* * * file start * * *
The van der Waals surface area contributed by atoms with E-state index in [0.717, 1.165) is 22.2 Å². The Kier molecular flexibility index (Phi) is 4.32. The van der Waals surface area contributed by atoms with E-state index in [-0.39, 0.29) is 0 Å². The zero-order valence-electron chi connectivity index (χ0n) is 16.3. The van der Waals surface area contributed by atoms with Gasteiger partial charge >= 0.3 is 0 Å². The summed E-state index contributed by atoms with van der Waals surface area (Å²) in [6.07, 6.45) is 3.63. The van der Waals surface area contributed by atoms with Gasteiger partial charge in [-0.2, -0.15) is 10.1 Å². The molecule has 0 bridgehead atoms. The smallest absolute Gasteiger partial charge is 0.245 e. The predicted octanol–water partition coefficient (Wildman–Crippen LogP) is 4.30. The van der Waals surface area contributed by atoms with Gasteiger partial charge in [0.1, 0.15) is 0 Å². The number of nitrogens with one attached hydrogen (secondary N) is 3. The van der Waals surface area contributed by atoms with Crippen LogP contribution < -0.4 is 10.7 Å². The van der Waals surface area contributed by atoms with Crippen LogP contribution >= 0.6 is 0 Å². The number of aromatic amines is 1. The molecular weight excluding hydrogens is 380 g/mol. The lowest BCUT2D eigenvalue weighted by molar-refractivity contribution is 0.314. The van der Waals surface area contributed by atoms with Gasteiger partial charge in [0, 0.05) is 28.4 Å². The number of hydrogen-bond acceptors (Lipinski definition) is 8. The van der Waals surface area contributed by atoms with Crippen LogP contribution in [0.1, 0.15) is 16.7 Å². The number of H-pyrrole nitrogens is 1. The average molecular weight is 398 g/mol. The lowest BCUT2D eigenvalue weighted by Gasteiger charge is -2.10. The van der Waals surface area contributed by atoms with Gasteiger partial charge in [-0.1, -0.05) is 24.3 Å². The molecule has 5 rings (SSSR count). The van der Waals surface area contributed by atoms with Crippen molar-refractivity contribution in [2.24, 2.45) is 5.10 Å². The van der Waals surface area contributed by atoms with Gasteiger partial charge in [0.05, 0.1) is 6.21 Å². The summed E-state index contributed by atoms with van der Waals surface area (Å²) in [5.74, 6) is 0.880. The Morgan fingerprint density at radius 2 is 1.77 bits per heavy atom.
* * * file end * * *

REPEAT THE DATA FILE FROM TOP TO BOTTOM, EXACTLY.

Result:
The van der Waals surface area contributed by atoms with E-state index in [0.717, 1.165) is 22.2 Å². The Kier molecular flexibility index (Phi) is 4.32. The van der Waals surface area contributed by atoms with E-state index in [-0.39, 0.29) is 0 Å². The zero-order valence-electron chi connectivity index (χ0n) is 16.3. The van der Waals surface area contributed by atoms with Gasteiger partial charge >= 0.3 is 0 Å². The summed E-state index contributed by atoms with van der Waals surface area (Å²) in [6.07, 6.45) is 3.63. The van der Waals surface area contributed by atoms with Gasteiger partial charge in [-0.2, -0.15) is 10.1 Å². The molecule has 0 bridgehead atoms. The smallest absolute Gasteiger partial charge is 0.245 e. The predicted octanol–water partition coefficient (Wildman–Crippen LogP) is 4.30. The van der Waals surface area contributed by atoms with Gasteiger partial charge in [0.1, 0.15) is 0 Å². The number of nitrogens with one attached hydrogen (secondary N) is 3. The van der Waals surface area contributed by atoms with Crippen LogP contribution < -0.4 is 10.7 Å². The van der Waals surface area contributed by atoms with Crippen LogP contribution >= 0.6 is 0 Å². The number of aromatic amines is 1. The molecular weight excluding hydrogens is 380 g/mol. The lowest BCUT2D eigenvalue weighted by molar-refractivity contribution is 0.314. The van der Waals surface area contributed by atoms with Gasteiger partial charge in [0, 0.05) is 28.4 Å². The number of hydrogen-bond acceptors (Lipinski definition) is 8. The van der Waals surface area contributed by atoms with Crippen LogP contribution in [0.1, 0.15) is 16.7 Å². The number of H-pyrrole nitrogens is 1. The average molecular weight is 398 g/mol. The lowest BCUT2D eigenvalue weighted by Gasteiger charge is -2.10. The van der Waals surface area contributed by atoms with Gasteiger partial charge in [-0.1, -0.05) is 24.3 Å². The molecule has 5 rings (SSSR count). The van der Waals surface area contributed by atoms with Crippen molar-refractivity contribution in [2.24, 2.45) is 5.10 Å². The van der Waals surface area contributed by atoms with Gasteiger partial charge in [0.05, 0.1) is 6.21 Å². The summed E-state index contributed by atoms with van der Waals surface area (Å²) in [5.74, 6) is 0.880. The Morgan fingerprint density at radius 2 is 1.77 bits per heavy atom.